Harris County Treasurer Orlando Sanchez can breathe easy for at least two more years.
After county leaders made abolishing his office a top priority going into the last legislative session, it's not even on the county's platform this time.
A proposed constitutional amendment to shutter the office went nowhere in the 2007 session amid staunch opposition from county treasurers across the state, who argue the $110,000-a-year posts provide crucial, independent oversight of county activities.
Republican Commissioner Steve Radack, the main proponent of abolishing the office last session, said it would be a waste of time to try again since the plan still has little support in Austin.
"I don't have any burning desire to pursue it," Radack said. "There's other things going on that, frankly, I'm more interested in than that."
Though perhaps a different occupant of that office would make it seem less like flushing money down the drain.
After Treasurer Jack Cato died in office in 2006, County Budget Officer Dick Raycraft told the court that his staff could take on most of those responsibilities, as well.
Sanchez was elected to the post later that year after Republican precinct chairs picked him to replace Cato on the ballot. He fought the effort to shutter the office, saying taxpayers deserved to have an extra pair of eyes watching over county spending. While the auditor and officials in the budget office also serve as watchdogs, they are appointed officials and are not directly accountable to the voters, he said.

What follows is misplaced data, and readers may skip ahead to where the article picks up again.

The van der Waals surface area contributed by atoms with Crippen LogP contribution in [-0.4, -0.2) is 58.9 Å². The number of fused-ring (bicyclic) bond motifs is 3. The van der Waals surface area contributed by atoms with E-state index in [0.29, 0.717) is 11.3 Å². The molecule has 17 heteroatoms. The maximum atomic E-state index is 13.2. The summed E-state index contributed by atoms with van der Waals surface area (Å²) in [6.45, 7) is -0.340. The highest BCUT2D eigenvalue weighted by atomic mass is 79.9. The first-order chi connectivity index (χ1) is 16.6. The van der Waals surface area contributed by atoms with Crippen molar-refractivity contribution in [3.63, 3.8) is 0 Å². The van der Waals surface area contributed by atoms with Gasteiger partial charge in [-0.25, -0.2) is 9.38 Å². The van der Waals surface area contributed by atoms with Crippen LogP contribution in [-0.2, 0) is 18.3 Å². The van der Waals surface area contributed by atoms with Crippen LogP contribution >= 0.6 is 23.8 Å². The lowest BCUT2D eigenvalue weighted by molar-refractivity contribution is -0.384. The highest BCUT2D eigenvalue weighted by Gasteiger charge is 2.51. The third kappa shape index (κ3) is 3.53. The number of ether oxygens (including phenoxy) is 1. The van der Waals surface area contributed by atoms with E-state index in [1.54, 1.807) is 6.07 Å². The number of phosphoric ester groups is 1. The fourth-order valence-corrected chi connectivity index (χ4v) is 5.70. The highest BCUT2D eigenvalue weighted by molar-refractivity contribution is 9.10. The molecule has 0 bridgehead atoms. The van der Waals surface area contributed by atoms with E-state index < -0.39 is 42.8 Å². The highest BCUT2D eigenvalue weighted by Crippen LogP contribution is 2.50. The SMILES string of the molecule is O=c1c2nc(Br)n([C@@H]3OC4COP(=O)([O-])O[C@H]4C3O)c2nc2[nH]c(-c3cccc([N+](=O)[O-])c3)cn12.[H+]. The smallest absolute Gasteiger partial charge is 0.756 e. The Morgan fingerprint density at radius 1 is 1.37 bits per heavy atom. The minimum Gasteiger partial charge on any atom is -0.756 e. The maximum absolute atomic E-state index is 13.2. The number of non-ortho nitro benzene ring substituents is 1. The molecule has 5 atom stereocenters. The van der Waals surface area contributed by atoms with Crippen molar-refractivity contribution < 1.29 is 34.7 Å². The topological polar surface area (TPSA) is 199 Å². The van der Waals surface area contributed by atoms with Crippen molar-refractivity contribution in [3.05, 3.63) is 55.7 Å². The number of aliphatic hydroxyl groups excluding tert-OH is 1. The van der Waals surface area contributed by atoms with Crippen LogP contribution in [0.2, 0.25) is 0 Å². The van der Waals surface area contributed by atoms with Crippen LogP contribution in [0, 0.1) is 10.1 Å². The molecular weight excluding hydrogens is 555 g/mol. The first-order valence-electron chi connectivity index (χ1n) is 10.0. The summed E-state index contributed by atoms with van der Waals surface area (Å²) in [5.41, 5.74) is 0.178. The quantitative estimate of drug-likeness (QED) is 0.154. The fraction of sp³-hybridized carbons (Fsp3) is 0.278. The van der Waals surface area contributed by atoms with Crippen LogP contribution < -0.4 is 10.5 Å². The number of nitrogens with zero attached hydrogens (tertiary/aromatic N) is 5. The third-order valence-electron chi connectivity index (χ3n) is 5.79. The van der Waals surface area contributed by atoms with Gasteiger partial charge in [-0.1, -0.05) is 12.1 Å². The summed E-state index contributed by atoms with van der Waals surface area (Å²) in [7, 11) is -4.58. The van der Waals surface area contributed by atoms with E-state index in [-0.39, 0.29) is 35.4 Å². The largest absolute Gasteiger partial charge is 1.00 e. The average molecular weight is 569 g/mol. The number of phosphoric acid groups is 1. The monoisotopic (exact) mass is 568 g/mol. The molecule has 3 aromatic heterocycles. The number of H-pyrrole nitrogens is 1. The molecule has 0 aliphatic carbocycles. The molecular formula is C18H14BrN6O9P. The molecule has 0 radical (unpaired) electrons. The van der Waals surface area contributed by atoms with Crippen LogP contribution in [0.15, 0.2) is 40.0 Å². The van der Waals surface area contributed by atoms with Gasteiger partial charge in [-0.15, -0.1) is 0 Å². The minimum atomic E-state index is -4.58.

Sanchez has been fairly quiet since then, issuing no reports and speaking little in public about the state of Harris County finances.
But he said that does not mean he has not been scrutinizing the county's spending.
"Let's say commissioners court has an item on the agenda for, you know, $7 million for some questionable activity," Sanchez said. "I'm not saying this would ever happen. I'm just saying if something ridiculous like that ever happened, it would be my duty to say, 'Wait a minute. This doesn't look right.' "
When asked whether he makes the same effort to ensure county contracts do not include suspicious charges, Sanchez said he does not review every contract, but has seen no problems with the ones he has examined.
"I haven't seen anything that would raise my suspicion about any activity that is questionable, and if that were to happen, I certainly would say something," he said.